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September 17, 1990

JACQUELINE BROWN, individually and by her mother and next friend, MARSHA THOMAS, Plaintiffs,

Marvin E. Aspen, United States District Judge.

The opinion of the court was delivered by: ASPEN



 Jacqueline Brown, by her mother Marsha Thomas, has filed this three count action against Cecil A. Partee and Neil Hartigan, the Attorney General of the State of Illinois ("State"). Both Partee and the State have moved to dismiss the action. For the reasons stated below, we grant the motions to dismiss.

 At its core, this a paternity suit. Brown alleges that she is the illegitimate child of Partee. In Count II of the complaint, she brings a state law claim contending that Partee is obligated to support her because she is physically and mentally handicapped and is unemancipated. Brown seeks to establish paternity and enforce Partee's obligation to pay for her support, maintenance, education and welfare. The statutory foundation of this claim is the Parentage Act of Illinois, Ill.Rev.Stat. ch. 40, para. 2501 et seq. ("Parentage Act") and the Illinois Marriage and Dissolution of Marriage Act, Ill.Rev.Stat., ch. 40, para. 513.

 Although such a paternity action is governed exclusively by state law, Brown attempts to create federal jurisdiction by seeking a declaratory judgment that the limitations provision of the Parentage Act is unconstitutional. That provision provides: "An action brought by or on behalf of a child shall be barred if brought later than two years after the child reaches the age of majority . . . ." Ill.Rev.Stat. ch. 40, para. 2508(a)(1). Brown contends that her action is barred by this provision because she has brought it over two years after reaching the age of majority. She maintains, however, that handicapped, unemancipated children whose status at birth is legitimacy and who are two years past the age of majority are not similarly foreclosed from suing for support because they may bring an action under the Illinois Marriage and Dissolution Act. Thus, Brown claims that the statutory scheme for allowing suits for support violates the Equal Protection Clause because it treats legitimate and illegitimate children differently.

 In Count III of her complaint, however, Brown alleges that because she "is mentally incompetent, and has been mentally incompetent at all times. . . the Statute of Limitations, Ill.Rev.Stat., 1987 ch. 40, par. 2508 (a)(1), otherwise barring such declaration, has been tolled and is still tolled." Complaint, Count III, para. 14. Thus, although Brown seeks a declaration that the statute of limitations as applied to illegitimate children violates the equal protection clause, she has taken the position in her complaint that the statute does not affect her claim for support. *fn1"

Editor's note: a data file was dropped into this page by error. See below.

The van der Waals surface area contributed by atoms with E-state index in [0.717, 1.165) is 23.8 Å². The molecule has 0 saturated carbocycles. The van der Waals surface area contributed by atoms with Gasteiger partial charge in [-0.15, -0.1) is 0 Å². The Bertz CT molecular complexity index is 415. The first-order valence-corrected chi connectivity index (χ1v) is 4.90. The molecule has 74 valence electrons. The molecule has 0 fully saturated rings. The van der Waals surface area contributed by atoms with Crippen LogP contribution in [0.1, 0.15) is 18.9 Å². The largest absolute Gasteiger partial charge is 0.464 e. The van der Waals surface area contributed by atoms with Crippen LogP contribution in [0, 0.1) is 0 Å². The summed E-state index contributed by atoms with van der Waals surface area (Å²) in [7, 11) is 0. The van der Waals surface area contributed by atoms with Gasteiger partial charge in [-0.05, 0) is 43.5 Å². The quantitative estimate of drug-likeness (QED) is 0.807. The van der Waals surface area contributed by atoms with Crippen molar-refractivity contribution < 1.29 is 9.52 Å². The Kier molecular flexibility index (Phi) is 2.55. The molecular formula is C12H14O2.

"It goes without saying that those who seek to invoke the jurisdiction of the federal courts must satisfy the threshold requirements imposed by Art III of the Constitution by alleging an actual case or controversy. Plaintiffs must demonstrate a personal stake in the outcome in order to assure that concrete adverseness which sharpens presentation of issues necessary for proper resolution of constitutional questions. Abstract injury is not enough. The plaintiff must show that he has sustained or is immediately in danger of sustaining some direct injury as the result of the challenged conduct and the injury or threat of injury must be both real and immediate, not conjectural or hypothetical." City of Los Angeles v. Lyons, 461 U.S. 95, 103 S. Ct. 1660, 1665, 75 L. Ed. 2d 675 (1983) (citations and quotations omitted).

 Contrary to Brown's assertion in her responsive memorandum that her paternity suit is now already foreclosed by Section 2508(a)(1), her complaint fails to indicate that any state court has denied Brown the right to bring an action for support. Indeed, as we have pointed out, Brown plainly alleges that the challenged limitations period has been tolled by virtue of her incompetency. Our resolution of the constitutional issue therefore would not benefit Brown because she has not yet been affected by the provision at issue and apparently is not in immediate danger of being affected, since it is not at all certain that her suit, if brought in state court, will be barred by Section 2508(a)(1). Feit v. Ward, 886 F.2d 848, 857 (7th Cir. 1989); Matter of Deist Forest Products, Inc., 850 F.2d 340, 341 (7th Cir. 1988). We therefore find that Brown lacks the requisite standing to challenge the constitutionality of Section 8(a)(1). *fn2"

 We further point out that even assuming Brown was presently and unquestionably foreclosed from suing for support and we were to consider her federal claim on the merits, *fn3" we certainly would decline to exercise pendent jurisdiction over the state law paternity suit. The factual matters and legal issues to be considered and tried in such a proceeding have nothing at all to do with the purported federal constitutional issue regarding whether a particular limitations provision as applied to illegitimate children violates the Fourteenth Amendment. Further, given the strong state interests and particular expertise of the state in administrating its own domestic relations proceedings, we find no countervailing reason why such matters of exclusively state concern should be tried in federal court.


 Because Brown lacks standing to assert the federal claim, we grant the motions of Partee and the State to dismiss that claim. Since there is no basis for federal jurisdiction, we also dismiss the remaining state law claims. It is so ordered.

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